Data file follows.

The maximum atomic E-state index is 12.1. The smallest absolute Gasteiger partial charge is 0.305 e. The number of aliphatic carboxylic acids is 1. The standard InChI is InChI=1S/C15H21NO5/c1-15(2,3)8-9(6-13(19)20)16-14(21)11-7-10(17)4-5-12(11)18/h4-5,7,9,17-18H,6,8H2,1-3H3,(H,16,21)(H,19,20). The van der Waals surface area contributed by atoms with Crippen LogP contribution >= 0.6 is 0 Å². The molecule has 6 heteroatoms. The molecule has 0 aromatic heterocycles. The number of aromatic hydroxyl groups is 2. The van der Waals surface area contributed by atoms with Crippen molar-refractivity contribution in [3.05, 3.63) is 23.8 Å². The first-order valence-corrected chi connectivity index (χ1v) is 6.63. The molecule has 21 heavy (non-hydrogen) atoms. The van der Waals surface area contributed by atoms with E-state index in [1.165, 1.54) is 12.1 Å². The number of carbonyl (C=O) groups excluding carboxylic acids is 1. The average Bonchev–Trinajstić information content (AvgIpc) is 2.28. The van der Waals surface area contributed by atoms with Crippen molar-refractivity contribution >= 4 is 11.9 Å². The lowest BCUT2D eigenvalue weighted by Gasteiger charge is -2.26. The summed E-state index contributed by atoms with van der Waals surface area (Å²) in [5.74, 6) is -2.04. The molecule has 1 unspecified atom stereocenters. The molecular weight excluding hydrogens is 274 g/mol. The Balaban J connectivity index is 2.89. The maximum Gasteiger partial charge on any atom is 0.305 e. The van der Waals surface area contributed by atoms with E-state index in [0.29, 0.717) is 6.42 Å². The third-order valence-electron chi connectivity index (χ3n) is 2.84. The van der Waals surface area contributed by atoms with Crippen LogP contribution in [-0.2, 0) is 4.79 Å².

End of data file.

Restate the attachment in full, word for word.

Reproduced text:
The maximum atomic E-state index is 12.1. The smallest absolute Gasteiger partial charge is 0.305 e. The number of aliphatic carboxylic acids is 1. The standard InChI is InChI=1S/C15H21NO5/c1-15(2,3)8-9(6-13(19)20)16-14(21)11-7-10(17)4-5-12(11)18/h4-5,7,9,17-18H,6,8H2,1-3H3,(H,16,21)(H,19,20). The van der Waals surface area contributed by atoms with Crippen LogP contribution >= 0.6 is 0 Å². The molecule has 6 heteroatoms. The molecule has 0 aromatic heterocycles. The number of aromatic hydroxyl groups is 2. The van der Waals surface area contributed by atoms with Crippen molar-refractivity contribution in [3.05, 3.63) is 23.8 Å². The first-order valence-corrected chi connectivity index (χ1v) is 6.63. The molecule has 21 heavy (non-hydrogen) atoms. The van der Waals surface area contributed by atoms with E-state index in [1.165, 1.54) is 12.1 Å². The number of carbonyl (C=O) groups excluding carboxylic acids is 1. The average Bonchev–Trinajstić information content (AvgIpc) is 2.28. The van der Waals surface area contributed by atoms with Crippen molar-refractivity contribution >= 4 is 11.9 Å². The lowest BCUT2D eigenvalue weighted by Gasteiger charge is -2.26. The summed E-state index contributed by atoms with van der Waals surface area (Å²) in [5.74, 6) is -2.04. The molecule has 1 unspecified atom stereocenters. The molecular weight excluding hydrogens is 274 g/mol. The Balaban J connectivity index is 2.89. The maximum Gasteiger partial charge on any atom is 0.305 e. The van der Waals surface area contributed by atoms with E-state index in [0.29, 0.717) is 6.42 Å². The third-order valence-electron chi connectivity index (χ3n) is 2.84. The van der Waals surface area contributed by atoms with Crippen LogP contribution in [-0.2, 0) is 4.79 Å².